To get into this tiny salon that feels more like a 1920s boudoir, you have to walk up stairs and press a buzzer, and you must look the part. The name is known for its high-quality, handmade works of art that have been dubbed the Manolo Blahniks of tango, and you don't have to be a dancer to wear them.
The two New Yorkers who are being "shoed" on the sofa beside me read about the brand in Vogue magazine. My husband perches on a leopard-print stool looking like a fish out of water, while a girl brings out shoes in boxes from a back room - everything they have in my size. One of the Americans and I take the same size, yet, interestingly, we are never shown the same pair. Rather than me pick the shoes, I feel that the shoes picked me.
My husband is getting tired. So it's recuperation time in one of the many historic confiterias. A combination of coffee house, social club, bistro and bakery, many are spacious, light-filled rooms with long, ornate bars, bevelled mirrors and formally dressed waiters. I have come to love them and could people-watch forever onto the busy Avenida Corrientes, just like the portenos around me who have café-sitting down to a career.
Just as confiterias are more than coffee shops, El Ateneo, on Avenida Santa Fe is more than a bookstore. A splendid theatre in its day, you can peruse a book in your own private box seat, then take to the stage that has been converted into an upscale eatery.
The merging of new ways with old is what gives Buenos Aires much of its charm. Even the capricious clash of architecture is oddly beautiful and simultaneously unlovely: tree-lined boulevards that remind me of Paris; noble French neoclassical mansions; the curved lines of art nouveau alongside a 1970s high-rise concrete jungle.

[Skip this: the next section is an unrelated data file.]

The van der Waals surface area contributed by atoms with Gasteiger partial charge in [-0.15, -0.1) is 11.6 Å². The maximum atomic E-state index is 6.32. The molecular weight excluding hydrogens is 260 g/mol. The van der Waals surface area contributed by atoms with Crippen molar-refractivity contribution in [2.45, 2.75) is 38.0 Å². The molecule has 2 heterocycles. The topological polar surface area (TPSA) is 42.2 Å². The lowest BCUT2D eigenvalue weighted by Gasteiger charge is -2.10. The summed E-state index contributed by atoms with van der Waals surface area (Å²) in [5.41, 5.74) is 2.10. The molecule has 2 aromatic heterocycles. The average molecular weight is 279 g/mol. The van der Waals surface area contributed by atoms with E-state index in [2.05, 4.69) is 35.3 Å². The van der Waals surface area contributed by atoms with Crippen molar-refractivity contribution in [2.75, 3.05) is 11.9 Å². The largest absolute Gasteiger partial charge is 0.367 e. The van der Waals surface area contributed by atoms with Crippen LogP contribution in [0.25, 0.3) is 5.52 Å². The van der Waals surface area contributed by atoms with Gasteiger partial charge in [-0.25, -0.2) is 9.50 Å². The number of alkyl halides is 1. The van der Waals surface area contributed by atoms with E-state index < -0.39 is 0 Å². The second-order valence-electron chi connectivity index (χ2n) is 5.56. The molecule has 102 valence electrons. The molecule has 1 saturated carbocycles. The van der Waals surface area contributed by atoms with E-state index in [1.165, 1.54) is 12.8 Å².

By evening, I am bursting to visit another milonga to try out my new shoes - perhaps at the less intimidating open-air gathering that happens on Sunday nights in Plaza Dorrego, after the antiques fair and flamboyant street entertainers have packed up. On the way there, we walk through La Recoleta cemetery, where presidents, writers and other national heroes are buried, among them Eva Duarte de Peron.
La Recoleta is like a concrete city. We stroll along wide, leafy boulevards that have narrow side streets branching off them, each containing rows of elaborate marble mausoleums just like mini-houses. Turning a quiet corner, we surprise a young couple who are gingerly practising tango steps.
In San Telmo, the city's oldest barrio, locals and tourists sit on cobblestones or at tables around the edge of Plaza Dorrego. After sunset, the square becomes a softly changing palette of lights: golds, greens and blues projecting onto the gathering crowd of tango-lovers. They come in all shapes and skill levels, dressed in skirts and seamed stockings, or hoodies and runners. I slip on my Comme Il Fauts and somehow, surprisingly, my husband remembers more steps than I had given him credit for. He almost leads, and I almost follow, and we just about tango around the floor.